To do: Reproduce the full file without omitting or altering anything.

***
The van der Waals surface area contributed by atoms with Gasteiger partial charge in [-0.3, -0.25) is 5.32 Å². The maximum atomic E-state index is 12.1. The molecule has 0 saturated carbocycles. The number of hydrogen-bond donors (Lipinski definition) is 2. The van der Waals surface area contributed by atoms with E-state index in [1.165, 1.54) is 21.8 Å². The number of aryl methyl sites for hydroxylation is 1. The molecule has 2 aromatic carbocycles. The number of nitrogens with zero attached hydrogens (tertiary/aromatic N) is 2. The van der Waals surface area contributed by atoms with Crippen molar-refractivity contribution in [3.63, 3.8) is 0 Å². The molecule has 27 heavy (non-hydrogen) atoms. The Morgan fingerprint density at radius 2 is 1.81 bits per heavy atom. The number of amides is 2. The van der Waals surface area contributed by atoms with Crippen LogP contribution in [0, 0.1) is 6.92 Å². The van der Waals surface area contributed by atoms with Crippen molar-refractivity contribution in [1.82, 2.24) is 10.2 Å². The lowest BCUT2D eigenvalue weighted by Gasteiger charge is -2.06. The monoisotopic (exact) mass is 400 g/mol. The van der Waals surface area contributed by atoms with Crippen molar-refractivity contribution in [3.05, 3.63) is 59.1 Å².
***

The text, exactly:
The van der Waals surface area contributed by atoms with Gasteiger partial charge in [-0.3, -0.25) is 5.32 Å². The maximum atomic E-state index is 12.1. The molecule has 0 saturated carbocycles. The number of hydrogen-bond donors (Lipinski definition) is 2. The van der Waals surface area contributed by atoms with E-state index in [1.165, 1.54) is 21.8 Å². The number of aryl methyl sites for hydroxylation is 1. The molecule has 2 aromatic carbocycles. The number of nitrogens with zero attached hydrogens (tertiary/aromatic N) is 2. The van der Waals surface area contributed by atoms with Crippen molar-refractivity contribution in [3.63, 3.8) is 0 Å². The molecule has 27 heavy (non-hydrogen) atoms. The Morgan fingerprint density at radius 2 is 1.81 bits per heavy atom. The number of amides is 2. The van der Waals surface area contributed by atoms with Crippen LogP contribution in [0, 0.1) is 6.92 Å². The van der Waals surface area contributed by atoms with Crippen molar-refractivity contribution in [1.82, 2.24) is 10.2 Å². The lowest BCUT2D eigenvalue weighted by Gasteiger charge is -2.06. The monoisotopic (exact) mass is 400 g/mol. The van der Waals surface area contributed by atoms with Crippen molar-refractivity contribution in [3.05, 3.63) is 59.1 Å².